Of all the holidays we Natives have to contend with in the U.S, Valentine’s Day can be the most confusing for those of us looking to tradition for guidance in the ways of the heart. Native stories are big on themes like bravery, sacrifice, compassion and leadership, but when it comes to romance—not so much.
Native Nations have traditional stories of courtship and specific songs of love. I’ve come across some in books but the more interesting ones come by way of explanation by a storyteller or singer. I once met a Plains Native guy out in the Bay area and in the course of our conversation, he mentioned he was a singer. I asked him if he knew any Warrior songs and he busted one out. It was just us two and I gave him the bro handshake for sharing it.
A short while later, some women came up and the singer said he wanted to share a love song from his people and went into a long reflection on the uniqueness of women and their strength in keeping our nations together. Finally, he started his song and it was the same one he had earlier described as a warrior song. The exact same one.
Along with songs, Natives have tribal and family stories of courtship. For example, there are stories of men traveling by canoes or traveling over land for many miles to win the hand of a woman from another village or camp. In many of these stories, they have to overcome obstacles along the way and then are initially rebuffed once they arrive at their destination. Perseverance is the lesson as these men stick it out and prove themselves worthy. Such a person from our past is viewed with a certain amount of reverence. If someone were to do this today, they’d most likely be viewed as a stalker.
Maybe courtship would be easier if we could go back to the days of presenting horses to the father of our prospective bride. We wouldn’t have to steal them and could probably get some good deals on the net these days. Or maybe we could return to the days of presenting a freshly killed deer at the family doorstep as a sign of devotion, much like a cat dropping a dead mouse at the feet of its owner. On second thought, that might be a bad idea because a loss of subsistence living makes bad hunters out of so many of us. Perhaps we’d be end up like the poor guy in Little Big Man who was beaten over the head with a scrawny duck by his unimpressed wife. One Duck!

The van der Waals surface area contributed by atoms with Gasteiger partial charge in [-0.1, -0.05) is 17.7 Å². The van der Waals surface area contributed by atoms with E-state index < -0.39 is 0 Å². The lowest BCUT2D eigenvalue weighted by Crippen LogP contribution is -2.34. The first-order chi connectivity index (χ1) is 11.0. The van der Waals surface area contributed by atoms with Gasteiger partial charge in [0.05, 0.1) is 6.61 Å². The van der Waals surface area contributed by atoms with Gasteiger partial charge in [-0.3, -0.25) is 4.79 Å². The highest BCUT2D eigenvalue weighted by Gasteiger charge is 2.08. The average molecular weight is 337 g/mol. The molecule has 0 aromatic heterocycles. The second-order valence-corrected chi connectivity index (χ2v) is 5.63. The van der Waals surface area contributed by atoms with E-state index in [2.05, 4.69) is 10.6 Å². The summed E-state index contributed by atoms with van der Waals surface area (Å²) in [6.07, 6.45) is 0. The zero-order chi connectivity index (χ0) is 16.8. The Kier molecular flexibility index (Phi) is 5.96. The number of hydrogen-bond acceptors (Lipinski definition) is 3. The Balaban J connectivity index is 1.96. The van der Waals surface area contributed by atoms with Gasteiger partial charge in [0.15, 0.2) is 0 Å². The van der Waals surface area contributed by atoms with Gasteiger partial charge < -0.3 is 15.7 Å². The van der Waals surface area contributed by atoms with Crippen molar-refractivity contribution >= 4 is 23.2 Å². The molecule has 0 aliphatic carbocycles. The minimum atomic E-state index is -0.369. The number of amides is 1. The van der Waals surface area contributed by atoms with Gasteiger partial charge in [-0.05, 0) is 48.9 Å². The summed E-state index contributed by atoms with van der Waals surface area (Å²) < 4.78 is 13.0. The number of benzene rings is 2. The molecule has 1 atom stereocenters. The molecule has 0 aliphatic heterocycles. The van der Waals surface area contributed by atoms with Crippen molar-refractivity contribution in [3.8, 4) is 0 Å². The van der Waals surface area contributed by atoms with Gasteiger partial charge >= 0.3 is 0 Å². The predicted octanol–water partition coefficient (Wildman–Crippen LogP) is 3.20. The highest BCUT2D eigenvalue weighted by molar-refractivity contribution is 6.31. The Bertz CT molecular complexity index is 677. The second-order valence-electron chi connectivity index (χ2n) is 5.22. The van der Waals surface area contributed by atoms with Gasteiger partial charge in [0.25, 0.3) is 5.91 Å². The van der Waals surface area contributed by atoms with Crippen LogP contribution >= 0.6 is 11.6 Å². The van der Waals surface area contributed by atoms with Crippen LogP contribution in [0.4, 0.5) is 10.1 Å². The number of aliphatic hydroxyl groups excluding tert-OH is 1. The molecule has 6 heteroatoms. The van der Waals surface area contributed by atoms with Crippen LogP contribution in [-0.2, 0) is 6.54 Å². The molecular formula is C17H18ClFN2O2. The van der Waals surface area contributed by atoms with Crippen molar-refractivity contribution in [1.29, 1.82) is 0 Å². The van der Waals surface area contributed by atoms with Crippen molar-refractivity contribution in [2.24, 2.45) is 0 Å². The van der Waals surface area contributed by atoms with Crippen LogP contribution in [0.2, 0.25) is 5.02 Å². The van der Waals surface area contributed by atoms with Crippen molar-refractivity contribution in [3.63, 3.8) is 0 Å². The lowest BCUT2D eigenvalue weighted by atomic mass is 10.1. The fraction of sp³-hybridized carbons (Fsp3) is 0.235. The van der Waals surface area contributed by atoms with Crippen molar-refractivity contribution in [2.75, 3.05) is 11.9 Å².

Still, isn’t a scrawny duck more thoughtful than a purchased Valentine’s Day card? The card can be seen as a symbol of passion but more often than not, it is purchased out of a sense of obligation and the desire it represents is the desire to avoid an argument. It’s big business though. Last year an estimated $15-17 billion was spent on Valentine’s Day goods and services.
The origins of Valentine’s Day as a day to mark romance are somewhat obscure. There is the tie to Saints but history is fuzzy in providing a link between these Saints and the idea of love. Some trace the first mention to verses written by Chaucer and Shakespeare.
Since this tradition is traced back to verse, I thought I’d mark this Valentine’s Day by creating my own verse and maybe cashing in on that lucrative Valentine Card Market.
Though Valentines comes once a year
Always remember we mark each day
Dreaming and hoping for the time
When we drive the oppressors away
Wait, that won’t work.
When you first came into my life
my loneliness and isolation were fractured,
But I refuse to buy you roses,
Cause like Chomsky said, our perceptions are manufactured
Okay, scratch that one. Maybe I can look to movies for inspiration. Last of the Mohicans was a romance so why not start there?
Your touch awakened my long buried passion
and this was truly the start
of you consuming my world
like Magua eating the Grey Wolf’s Heart.
Oh, never mind.
Robert Chanate is a member of the Kiowa Nation and can be reached at firstname.lastname@example.org and twitter.com/rckiowa. He is from Carnegie, OK and currently lives in Denver, CO.